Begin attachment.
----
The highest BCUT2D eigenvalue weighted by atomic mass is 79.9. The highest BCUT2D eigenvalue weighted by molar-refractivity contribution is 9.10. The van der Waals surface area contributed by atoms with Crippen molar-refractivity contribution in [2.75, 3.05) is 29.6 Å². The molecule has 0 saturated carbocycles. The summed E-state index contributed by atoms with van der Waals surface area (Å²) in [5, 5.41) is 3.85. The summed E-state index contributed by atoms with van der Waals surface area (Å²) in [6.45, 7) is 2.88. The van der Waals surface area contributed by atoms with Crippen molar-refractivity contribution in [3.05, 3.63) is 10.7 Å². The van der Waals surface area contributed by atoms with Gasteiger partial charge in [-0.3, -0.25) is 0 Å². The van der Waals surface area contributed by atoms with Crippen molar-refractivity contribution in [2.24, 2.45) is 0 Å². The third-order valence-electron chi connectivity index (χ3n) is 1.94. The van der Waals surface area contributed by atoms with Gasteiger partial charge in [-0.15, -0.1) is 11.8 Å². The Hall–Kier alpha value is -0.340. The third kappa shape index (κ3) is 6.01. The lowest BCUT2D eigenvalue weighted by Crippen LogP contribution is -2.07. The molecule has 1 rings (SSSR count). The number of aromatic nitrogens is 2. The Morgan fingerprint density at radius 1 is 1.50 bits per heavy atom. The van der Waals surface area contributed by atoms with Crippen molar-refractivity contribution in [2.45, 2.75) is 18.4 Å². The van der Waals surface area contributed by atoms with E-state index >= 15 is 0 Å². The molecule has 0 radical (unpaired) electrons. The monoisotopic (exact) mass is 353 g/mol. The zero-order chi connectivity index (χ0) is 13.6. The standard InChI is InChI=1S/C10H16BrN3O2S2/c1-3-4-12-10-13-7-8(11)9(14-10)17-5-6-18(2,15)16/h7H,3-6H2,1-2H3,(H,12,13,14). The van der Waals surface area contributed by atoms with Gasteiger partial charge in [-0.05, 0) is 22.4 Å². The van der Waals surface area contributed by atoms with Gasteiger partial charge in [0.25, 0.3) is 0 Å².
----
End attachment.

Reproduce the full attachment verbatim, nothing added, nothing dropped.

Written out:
The highest BCUT2D eigenvalue weighted by atomic mass is 79.9. The highest BCUT2D eigenvalue weighted by molar-refractivity contribution is 9.10. The van der Waals surface area contributed by atoms with Crippen molar-refractivity contribution in [2.75, 3.05) is 29.6 Å². The molecule has 0 saturated carbocycles. The summed E-state index contributed by atoms with van der Waals surface area (Å²) in [5, 5.41) is 3.85. The summed E-state index contributed by atoms with van der Waals surface area (Å²) in [6.45, 7) is 2.88. The van der Waals surface area contributed by atoms with Crippen molar-refractivity contribution in [3.05, 3.63) is 10.7 Å². The van der Waals surface area contributed by atoms with Gasteiger partial charge in [-0.3, -0.25) is 0 Å². The van der Waals surface area contributed by atoms with Crippen molar-refractivity contribution in [2.24, 2.45) is 0 Å². The third-order valence-electron chi connectivity index (χ3n) is 1.94. The van der Waals surface area contributed by atoms with Gasteiger partial charge in [-0.15, -0.1) is 11.8 Å². The Hall–Kier alpha value is -0.340. The third kappa shape index (κ3) is 6.01. The lowest BCUT2D eigenvalue weighted by Crippen LogP contribution is -2.07. The molecule has 1 rings (SSSR count). The number of aromatic nitrogens is 2. The Morgan fingerprint density at radius 1 is 1.50 bits per heavy atom. The van der Waals surface area contributed by atoms with Crippen molar-refractivity contribution in [2.45, 2.75) is 18.4 Å². The van der Waals surface area contributed by atoms with E-state index >= 15 is 0 Å². The molecule has 0 radical (unpaired) electrons. The monoisotopic (exact) mass is 353 g/mol. The zero-order chi connectivity index (χ0) is 13.6. The standard InChI is InChI=1S/C10H16BrN3O2S2/c1-3-4-12-10-13-7-8(11)9(14-10)17-5-6-18(2,15)16/h7H,3-6H2,1-2H3,(H,12,13,14). The van der Waals surface area contributed by atoms with Gasteiger partial charge in [-0.05, 0) is 22.4 Å². The van der Waals surface area contributed by atoms with Gasteiger partial charge in [0.25, 0.3) is 0 Å².